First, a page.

What is the ADCP?

The hull-mounted ADCP estimates horizontal and vertical velocity as a function of depth by using the Doppler effect to measure the radial relative velocity between the instrument and scatterers in the ocean. Three acoustic beams in different directions are the minimal requirement for measuring the three velocity components. A fourth beam adds redundancy and an error estimate. The ADCP transmits a ping from each transducer element roughly once per second. The echo arrives back at the instrument over an extended period, with echos from shallow depths arriving sooner than ones from greater ranges. Profiles are produced by range-gating the echo signal, which means the echo is broken into successive segments called depth bins which correspond to successively deeper depth ranges. The operator configures the length of each depth bin and the transmit pulse, which determines the degree of averaging in the vertical, depending on whether one is interested more in vertical resolution or profile penetration. The noisy velocity estimates from each ping are vector-averaged into 1- to 10-minute ensembles. The relative velocities are rotated from the transducer's to the earth's reference frame using the ship's gyrocompass. Finally, relative velocities and various ancillary parameters are stored on the ship using a data acquisition system (DAS) which also optionally records navigation information, such as provided by the GPS. Specifics of the instrument capabilities and configuration options are well documented (RDI, 1989).

Routine processing, quality control, and calibration are performed at the host institute. Standard checks include detecting and correcting time errors, applying transducer-level temperatures and salinities to obtain a better estimate of the sound speed for the velocity calculation, editing out bad bins or profiles that have been contaminated by interference with the bottom or some other physical object such as a hydro wire, and verifying the quality of the gyrocompass and the navigation data. The final gyrocompass estimates of ship heading and the navigation information are the primary sources for calibrating the ADCP's relative current velocities. Typically, one is correcting for a "angle" error due to misalignment of the transducer relative to the ship's hull and an "amplitude" component related mostly to minor imperfections of the transducer geometry. Relative current velocity errors caused by these components are orthogonal; the angle errors lead to uncertainties of the athwartships velocity component while the amplitude error introduces uncertainties along the ship track.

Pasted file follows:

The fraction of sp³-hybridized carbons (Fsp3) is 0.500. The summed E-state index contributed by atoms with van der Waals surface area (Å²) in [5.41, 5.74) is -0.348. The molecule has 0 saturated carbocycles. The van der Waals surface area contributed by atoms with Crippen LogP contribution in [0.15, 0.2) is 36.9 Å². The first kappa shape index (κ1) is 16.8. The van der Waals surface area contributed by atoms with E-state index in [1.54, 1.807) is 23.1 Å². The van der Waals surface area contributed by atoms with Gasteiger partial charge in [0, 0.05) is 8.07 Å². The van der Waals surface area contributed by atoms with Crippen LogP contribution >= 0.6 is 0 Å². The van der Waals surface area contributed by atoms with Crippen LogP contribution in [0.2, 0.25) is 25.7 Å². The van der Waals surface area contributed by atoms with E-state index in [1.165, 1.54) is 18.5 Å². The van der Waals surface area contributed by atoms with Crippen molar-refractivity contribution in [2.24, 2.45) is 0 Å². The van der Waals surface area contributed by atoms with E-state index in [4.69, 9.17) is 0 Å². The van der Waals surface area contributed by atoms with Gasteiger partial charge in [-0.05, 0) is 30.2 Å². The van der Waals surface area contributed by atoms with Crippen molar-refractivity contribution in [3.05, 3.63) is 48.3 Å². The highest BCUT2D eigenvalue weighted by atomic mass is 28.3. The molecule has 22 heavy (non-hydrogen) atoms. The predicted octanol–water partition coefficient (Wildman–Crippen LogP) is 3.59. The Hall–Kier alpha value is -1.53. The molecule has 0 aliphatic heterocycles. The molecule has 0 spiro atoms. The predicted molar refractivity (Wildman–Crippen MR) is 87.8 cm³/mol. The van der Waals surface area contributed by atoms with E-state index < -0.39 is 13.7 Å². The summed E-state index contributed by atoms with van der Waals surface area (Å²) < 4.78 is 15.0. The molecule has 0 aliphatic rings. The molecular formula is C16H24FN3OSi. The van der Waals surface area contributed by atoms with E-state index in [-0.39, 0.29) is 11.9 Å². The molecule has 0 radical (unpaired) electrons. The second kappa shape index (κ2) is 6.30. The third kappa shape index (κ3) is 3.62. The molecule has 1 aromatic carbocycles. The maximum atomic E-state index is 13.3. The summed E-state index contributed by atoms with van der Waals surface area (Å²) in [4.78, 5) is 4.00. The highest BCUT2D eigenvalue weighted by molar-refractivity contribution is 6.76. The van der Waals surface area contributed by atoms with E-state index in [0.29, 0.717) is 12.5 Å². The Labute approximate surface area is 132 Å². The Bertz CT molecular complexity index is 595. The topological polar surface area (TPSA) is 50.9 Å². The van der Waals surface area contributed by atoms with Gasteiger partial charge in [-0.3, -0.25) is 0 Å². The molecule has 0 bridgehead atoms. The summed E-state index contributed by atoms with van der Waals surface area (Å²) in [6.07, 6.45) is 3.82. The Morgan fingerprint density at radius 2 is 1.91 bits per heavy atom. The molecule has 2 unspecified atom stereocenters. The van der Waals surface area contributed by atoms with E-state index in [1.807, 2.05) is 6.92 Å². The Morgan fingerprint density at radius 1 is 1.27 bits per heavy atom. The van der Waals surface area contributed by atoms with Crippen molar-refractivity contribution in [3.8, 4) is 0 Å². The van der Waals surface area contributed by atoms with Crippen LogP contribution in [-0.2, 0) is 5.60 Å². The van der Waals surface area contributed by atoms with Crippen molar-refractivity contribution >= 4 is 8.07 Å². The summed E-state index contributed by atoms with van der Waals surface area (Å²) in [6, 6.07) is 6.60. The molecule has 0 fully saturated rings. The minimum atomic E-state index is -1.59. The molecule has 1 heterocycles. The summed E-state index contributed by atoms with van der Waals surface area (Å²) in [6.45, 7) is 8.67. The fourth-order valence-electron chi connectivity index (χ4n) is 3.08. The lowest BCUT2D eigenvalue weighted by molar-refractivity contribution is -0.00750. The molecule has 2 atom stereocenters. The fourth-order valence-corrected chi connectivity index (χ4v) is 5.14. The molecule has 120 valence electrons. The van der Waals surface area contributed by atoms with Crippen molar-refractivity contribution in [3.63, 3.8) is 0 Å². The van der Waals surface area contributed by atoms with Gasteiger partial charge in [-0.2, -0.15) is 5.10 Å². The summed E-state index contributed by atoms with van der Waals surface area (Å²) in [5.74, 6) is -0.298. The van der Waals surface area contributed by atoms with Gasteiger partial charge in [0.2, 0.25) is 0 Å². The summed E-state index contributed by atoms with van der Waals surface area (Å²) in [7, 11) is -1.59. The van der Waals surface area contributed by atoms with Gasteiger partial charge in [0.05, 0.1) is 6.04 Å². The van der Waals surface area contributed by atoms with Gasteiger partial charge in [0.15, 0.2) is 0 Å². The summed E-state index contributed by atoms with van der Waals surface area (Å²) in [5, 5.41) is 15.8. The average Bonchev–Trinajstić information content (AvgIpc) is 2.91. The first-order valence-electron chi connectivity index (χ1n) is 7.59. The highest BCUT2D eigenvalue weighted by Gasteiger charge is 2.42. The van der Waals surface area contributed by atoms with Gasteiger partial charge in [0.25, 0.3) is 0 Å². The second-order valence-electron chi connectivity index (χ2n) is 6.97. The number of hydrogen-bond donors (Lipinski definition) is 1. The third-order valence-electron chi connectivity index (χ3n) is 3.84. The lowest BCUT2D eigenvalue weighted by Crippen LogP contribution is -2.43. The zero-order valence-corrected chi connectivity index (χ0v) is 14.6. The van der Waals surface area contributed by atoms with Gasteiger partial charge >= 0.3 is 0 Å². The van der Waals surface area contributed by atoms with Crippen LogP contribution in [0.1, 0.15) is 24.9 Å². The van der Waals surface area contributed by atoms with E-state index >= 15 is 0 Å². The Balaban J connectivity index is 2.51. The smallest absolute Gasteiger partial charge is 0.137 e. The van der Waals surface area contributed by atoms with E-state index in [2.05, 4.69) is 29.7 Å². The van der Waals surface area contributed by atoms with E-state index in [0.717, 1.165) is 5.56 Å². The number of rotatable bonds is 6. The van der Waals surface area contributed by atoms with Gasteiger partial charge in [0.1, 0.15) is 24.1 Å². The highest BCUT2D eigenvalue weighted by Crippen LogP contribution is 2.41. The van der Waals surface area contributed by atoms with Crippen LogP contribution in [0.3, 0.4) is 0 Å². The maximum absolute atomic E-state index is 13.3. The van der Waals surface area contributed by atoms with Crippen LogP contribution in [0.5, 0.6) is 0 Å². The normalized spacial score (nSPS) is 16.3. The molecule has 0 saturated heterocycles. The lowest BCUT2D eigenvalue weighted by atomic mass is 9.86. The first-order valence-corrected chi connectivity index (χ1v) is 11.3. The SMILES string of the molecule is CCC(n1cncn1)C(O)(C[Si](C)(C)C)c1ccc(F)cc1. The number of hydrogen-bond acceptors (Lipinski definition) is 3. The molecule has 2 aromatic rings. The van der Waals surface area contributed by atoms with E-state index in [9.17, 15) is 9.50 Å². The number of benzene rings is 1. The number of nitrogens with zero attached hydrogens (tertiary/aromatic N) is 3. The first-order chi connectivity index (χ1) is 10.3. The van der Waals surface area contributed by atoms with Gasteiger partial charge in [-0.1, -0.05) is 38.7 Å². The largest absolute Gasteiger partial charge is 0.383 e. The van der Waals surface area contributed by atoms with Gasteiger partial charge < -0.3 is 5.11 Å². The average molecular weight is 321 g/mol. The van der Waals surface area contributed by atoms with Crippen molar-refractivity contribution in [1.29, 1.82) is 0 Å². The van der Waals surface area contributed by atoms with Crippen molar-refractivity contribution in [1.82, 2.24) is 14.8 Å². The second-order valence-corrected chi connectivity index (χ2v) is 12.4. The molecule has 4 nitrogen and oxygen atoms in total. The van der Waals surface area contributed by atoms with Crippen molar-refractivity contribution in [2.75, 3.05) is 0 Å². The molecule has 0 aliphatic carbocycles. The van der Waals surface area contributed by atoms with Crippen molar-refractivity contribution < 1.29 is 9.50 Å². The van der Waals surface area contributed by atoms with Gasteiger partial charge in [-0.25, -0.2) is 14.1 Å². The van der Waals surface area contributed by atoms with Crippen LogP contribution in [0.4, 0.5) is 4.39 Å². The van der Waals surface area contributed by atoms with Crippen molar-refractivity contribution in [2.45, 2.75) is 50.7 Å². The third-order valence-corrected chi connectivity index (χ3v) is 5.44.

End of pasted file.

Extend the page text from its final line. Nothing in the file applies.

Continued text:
The navigation calculation is performed once calibration is complete. Absolute currents over a fixed depth range (reference layer) are obtained by subtracting the average of the ship velocity relative to a reference layer (i.e. ADCP velocities) from the absolute ship velocity over the ground (from navigation, i.e., GPS). The raw absolute current velocities relative to the reference layer are smoothed to reduce the effects of noise in the position fixes and combined with the navigation data to obtain the best estimates of ship positions and velocities, which are stored into the data base. Thus, absolute currents at any depth can be determined from the final ship navigation data and the relative ADCP measurements.

RD Instruments, 1989. Acoustic Doppler Current Profilers Principles of Operation: A Practical Primer. Available from RD Instruments, 9855 Businesspark Av., San Diego, CA 92131


Image picture; scattering of acoustic beam transmitted from ship with the frequency f0.


Picture of Transducer element (RD Instruments)

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Last update : May 12, 1997